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On November 6, 2013, the American Society for Testing and Materials (“ASTM”) published new standards for Phase I Environmental Site Assessments (“ESA”). Phase I ESAs are conducted to assess the environmental condition of commercial real estate for potential buyers. The ASTM’s E1527-05 standard has been approved by the Environmental Protection Agency (“EPA”) to satisfy the “all appropriate inquiry” standard required under the Comprehensive Environmental Response, Compensation and Liability Act, however, ESAs are often used to meet other federal and state regulations.
The ASTM standard requires a records review of the history and usage of the property, a visual inspection of the site, and interviews with current and previous owners, occupants, neighbors, and government officials to establish if there are any releases or potential releases of hazardous material on the property. An ESA must be performed by an environmental professional. If potential releases are found, a Phase II ESA will be conducted, which consists of actual site inspection for further information.
The new standards published by the ASTM, E1527-13, include a few substantive changes to Phase I ESAs. First, the definition of Recognized Environmental Conditions (“RECs”) now focuses on the release of hazardous material, not the presence of such material. Second, the ASTM has more narrowly defined Historical Recognized Environmental Conditions as conditions remediated to an unrestricted residential standard and has created the new Controlled Recognized Environmental Conditions to cover conditions that have been remediated, but require future controls. Third, a new definition of migrate/migration was created to address potential vapor intrusion/migration, which should now be considered a REC. Fourth, the standards clarify that environmental professionals should more rigorously review regulatory records or explain why such review is not necessary. Finally, the new standards make many of the responsibilities for disclosing information about the property mandatory, where they were once discretionary.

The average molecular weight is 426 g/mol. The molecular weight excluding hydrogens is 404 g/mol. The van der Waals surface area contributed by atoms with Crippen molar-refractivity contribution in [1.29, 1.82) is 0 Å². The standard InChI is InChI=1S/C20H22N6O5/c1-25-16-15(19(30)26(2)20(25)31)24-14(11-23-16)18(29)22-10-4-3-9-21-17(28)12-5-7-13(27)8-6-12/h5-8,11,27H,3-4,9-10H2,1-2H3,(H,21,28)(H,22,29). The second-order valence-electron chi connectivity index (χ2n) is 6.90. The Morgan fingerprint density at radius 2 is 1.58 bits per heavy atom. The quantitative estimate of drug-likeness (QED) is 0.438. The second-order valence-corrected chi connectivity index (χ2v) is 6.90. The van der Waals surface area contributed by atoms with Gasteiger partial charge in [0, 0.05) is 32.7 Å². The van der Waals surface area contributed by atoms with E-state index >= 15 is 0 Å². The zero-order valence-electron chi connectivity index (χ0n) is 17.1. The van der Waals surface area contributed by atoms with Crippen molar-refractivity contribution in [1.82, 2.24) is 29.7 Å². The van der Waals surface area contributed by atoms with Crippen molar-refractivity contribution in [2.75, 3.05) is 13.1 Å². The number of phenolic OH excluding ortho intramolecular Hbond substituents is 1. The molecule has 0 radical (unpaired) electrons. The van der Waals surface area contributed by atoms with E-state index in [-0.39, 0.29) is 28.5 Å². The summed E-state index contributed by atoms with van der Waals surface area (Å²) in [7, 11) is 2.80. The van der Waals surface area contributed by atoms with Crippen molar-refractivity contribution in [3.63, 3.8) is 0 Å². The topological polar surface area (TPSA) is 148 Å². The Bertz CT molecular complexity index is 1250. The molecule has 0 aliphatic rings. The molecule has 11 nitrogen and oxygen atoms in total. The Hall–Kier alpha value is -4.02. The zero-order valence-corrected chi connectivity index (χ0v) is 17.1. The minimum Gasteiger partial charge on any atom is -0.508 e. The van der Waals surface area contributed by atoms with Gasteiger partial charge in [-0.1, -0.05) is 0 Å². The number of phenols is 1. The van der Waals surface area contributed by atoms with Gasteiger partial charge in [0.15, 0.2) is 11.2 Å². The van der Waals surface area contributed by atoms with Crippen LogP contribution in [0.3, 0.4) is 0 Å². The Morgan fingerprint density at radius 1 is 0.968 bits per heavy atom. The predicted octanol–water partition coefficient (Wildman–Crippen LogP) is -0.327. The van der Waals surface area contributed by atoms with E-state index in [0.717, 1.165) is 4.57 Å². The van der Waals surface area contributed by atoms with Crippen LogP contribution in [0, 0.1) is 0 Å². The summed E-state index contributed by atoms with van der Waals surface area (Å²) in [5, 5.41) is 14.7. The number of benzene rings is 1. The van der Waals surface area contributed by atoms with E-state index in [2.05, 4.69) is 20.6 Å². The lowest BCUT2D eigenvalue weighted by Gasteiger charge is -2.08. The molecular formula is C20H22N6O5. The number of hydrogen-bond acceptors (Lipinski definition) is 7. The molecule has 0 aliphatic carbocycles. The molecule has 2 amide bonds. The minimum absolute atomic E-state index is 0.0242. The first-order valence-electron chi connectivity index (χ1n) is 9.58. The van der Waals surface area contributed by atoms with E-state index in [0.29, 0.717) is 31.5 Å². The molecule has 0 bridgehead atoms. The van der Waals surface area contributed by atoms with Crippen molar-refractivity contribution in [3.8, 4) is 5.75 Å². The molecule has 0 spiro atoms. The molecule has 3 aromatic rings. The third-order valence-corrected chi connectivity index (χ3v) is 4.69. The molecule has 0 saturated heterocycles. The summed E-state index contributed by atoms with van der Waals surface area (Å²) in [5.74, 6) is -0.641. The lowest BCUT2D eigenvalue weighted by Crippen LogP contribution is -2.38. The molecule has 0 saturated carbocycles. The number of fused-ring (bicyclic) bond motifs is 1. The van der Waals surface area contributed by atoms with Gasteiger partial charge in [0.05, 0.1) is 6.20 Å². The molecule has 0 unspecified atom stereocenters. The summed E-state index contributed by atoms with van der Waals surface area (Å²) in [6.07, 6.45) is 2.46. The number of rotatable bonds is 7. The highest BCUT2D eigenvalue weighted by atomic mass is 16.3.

EPA has issued a proposed rule to allow satisfaction of the “all-appropriate inquiries” requirement by E1527-05 or E1527-13 and plans to issue the final rule shortly.
The attorneys at Lieberman & Blecher have long worked with clients whose commercial transactions involve environmentally sensitive or impacted properties for which a Phase I is often just a first step in the process of understanding potential environment impediments. Follow up assessments are sometimes necessary and clients must be appropriately advised of the nature and extent of the financial and other risks inherent to transferring or obtaining property with known or suspected environmental impediments. The attorneys on our Real Estate & Redevelopment team are available to discuss these issues and advise individuals, organizations, and investors in the important areas of environmental liability.
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